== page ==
Church planter D.A. Horton describes evangelism in a pre-Christian_x009d_ age

IRVING—Church planter D. A. Horton spoke to a full house at the mission luncheon of the SBTC’s 2019 Empower conference Mon., Feb. 25, challenging the audience to embrace generosity, diversity and partnerships in spreading the gospel among rising generations increasingly unaware of Scripture.

Horton, 38, is pastor of Reach Fellowship, a church plant in North Long Beach, Ca. He formerly served as a national coordinator of urban student ministries at the North American Mission Board.

Horton spoke from Philippians 4:14, where the apostle Paul commends the Philippians church for its generosity.

Calling the passage “a thank you note” from the apostle Paul to the Philippians for their “faithful, constant support,” not only in the city itself but in sponsoring Paul’s ministry, Horton stressed that not all were called to accompany the apostle on the field. Some were called to support the work while staying behind and experiencing the “reciprocal blessing” of involvement in spreading the gospel.

“God blesses both the gift and giver,” Horton said. A “culture of generosity” results in “flourishing” churches and Christian homes that will “turn the world on its head,” he added.

Horton summarized his experiences as a church planter with the acronym ABC: attitude, Bible, context.

Regarding a church planter’s attitude, Horton recalled doing evangelistic outreaches in his native Kansas City, where the question, “Where do I go to church?” often arose from new believers.

Horton said he often saw “red flags” regarding churches typically within walking distance of new urban converts to Christianity who could seldom distinguish between orthodox, Bible-teaching churches and Mormon, Jehovah’s Witness, Muslim or even Nation of Islam congregations.

The Kansas City experiences also made Horton realize that many urban dwellers had never heard of Jesus, that they were not “post-Christian,” but “pre-Christian” in theological awareness and knowledge.

“They don’t know the Sunday school narratives,” Horton said. Even fifth and sixth generation Americans have not been taught Scripture.

“There has not been the passing down of God’s Word from generation to generation,” Horton said, admitting that his wife and he began realizing the need to start churches.

Horton confessed his initial arrogance as a church planter in Kansas City until he began to engage with other pastors and God “began to break me.” The result was a “flourishing” revitalization work in the inner city.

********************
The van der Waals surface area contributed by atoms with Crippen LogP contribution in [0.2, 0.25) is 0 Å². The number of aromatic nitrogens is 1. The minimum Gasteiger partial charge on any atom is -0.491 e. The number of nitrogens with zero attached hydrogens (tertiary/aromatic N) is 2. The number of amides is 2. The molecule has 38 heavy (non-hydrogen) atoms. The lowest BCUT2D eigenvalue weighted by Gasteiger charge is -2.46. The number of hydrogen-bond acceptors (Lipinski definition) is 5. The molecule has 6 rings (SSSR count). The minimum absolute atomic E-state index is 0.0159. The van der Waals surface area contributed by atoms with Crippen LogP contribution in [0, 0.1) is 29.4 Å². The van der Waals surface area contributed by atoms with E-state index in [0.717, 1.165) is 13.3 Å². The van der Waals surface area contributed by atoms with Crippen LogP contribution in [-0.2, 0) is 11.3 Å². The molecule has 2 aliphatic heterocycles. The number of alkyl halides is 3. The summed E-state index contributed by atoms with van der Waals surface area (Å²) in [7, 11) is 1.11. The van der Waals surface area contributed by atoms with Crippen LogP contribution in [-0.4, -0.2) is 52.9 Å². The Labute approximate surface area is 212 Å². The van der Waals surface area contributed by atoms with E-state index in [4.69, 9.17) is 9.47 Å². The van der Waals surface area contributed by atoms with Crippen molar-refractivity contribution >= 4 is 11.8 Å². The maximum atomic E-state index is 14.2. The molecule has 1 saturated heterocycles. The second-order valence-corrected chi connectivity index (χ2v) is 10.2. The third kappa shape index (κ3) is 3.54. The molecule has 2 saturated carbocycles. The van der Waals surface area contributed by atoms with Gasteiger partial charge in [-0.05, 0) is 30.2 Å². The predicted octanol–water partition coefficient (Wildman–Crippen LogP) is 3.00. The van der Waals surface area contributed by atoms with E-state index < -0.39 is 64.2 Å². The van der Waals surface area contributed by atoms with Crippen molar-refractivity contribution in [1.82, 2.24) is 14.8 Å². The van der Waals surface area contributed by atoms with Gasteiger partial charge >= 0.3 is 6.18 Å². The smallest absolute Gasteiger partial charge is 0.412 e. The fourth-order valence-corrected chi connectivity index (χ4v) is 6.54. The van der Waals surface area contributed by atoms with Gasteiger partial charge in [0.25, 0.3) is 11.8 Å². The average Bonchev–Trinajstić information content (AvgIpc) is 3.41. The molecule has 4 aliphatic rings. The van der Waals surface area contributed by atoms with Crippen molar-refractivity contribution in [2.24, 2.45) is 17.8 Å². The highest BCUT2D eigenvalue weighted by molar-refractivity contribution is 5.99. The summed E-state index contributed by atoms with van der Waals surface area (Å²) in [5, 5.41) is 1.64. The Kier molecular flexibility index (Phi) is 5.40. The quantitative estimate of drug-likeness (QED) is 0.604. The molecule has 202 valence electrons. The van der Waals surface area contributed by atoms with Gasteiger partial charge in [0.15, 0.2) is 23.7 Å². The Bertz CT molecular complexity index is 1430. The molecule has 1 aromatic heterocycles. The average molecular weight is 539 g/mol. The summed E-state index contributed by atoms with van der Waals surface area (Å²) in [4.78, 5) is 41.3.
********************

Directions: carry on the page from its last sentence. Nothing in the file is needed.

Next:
Called to plant a church in Long Beach, Horton said he entered that work in a more humble manner, recognizing the need to depend upon the wisdom of others and seek supportive partnerships with other churches.

Today’s church planter probably cannot expect to be “full time with benefits and a retirement plan,” he said, noting that planters must “learn to be co-vocational, learn to integrate our faith with our passion, our talents, our gifts and the jobs that God provides us with.” Contemporary church planting must be team effort, since the pastor cannot “do all that and fundraise” while costs of living rise.

Planting must also include an emphasis on the Bible as the inerrant Word of God.

“In this new generation rising up that is pre-Christian in America, speaking to them in a way that is introducing Scripture for what it is, God’s love letter and God’s story, allows us to naturally explain the gospel,” Horton said, calling the gospel “the bridge that connects our personal stories to God’s story.”

It is also essential to remember context, Horton added, challenging partnering churches to allow church plants the “freedom” to minister with a view to local culture.

Among his closing challenges, Horton called for reliance on the authority of God’s Word , awareness of the business or economic realities of a community, and the development of biblical responses for movements now “snatching people of color out of the church.”

Horton also urged institutional engagement–evangelizing in schools, prisons and elder care facilities. Lastly, he called for the development of a “biblical theology of beauty” amid human brokenness.

In a Q & A with SBTC Director of Missions Doug Hixson that followed, Horton discussed the changing demographics of California and, by extension, of the U.S., cautioning that “an American philosophy of ecclesiology is not going to go very far in a majority world context” and calling for the engagement of majority world scholarship, pastors and missiologists to see what is working.

Audience member Patrick Knowlton, director of missions for the F.I.R.M. Baptist area in Central Texas, concurred with Horton’s emphasis on cultural context.

“Cultural context is important,” Knowlton told the TEXAN. “We are right in the middle of a dying part of the state…the rural area… there are still cultures in our area that haven’t been reached.”

Travis Leamon, pastor of Eleventh Street Baptist in Shamrock, Tx., echoed Horton’s encouragement to minister to the elderly. Leamon’s church conducts monthly services in two area nursing homes and only last week, a patient accepted Christ.

“It’s easy to assume older folks are saved. The gospel is relevant to all people,” Leamon said.

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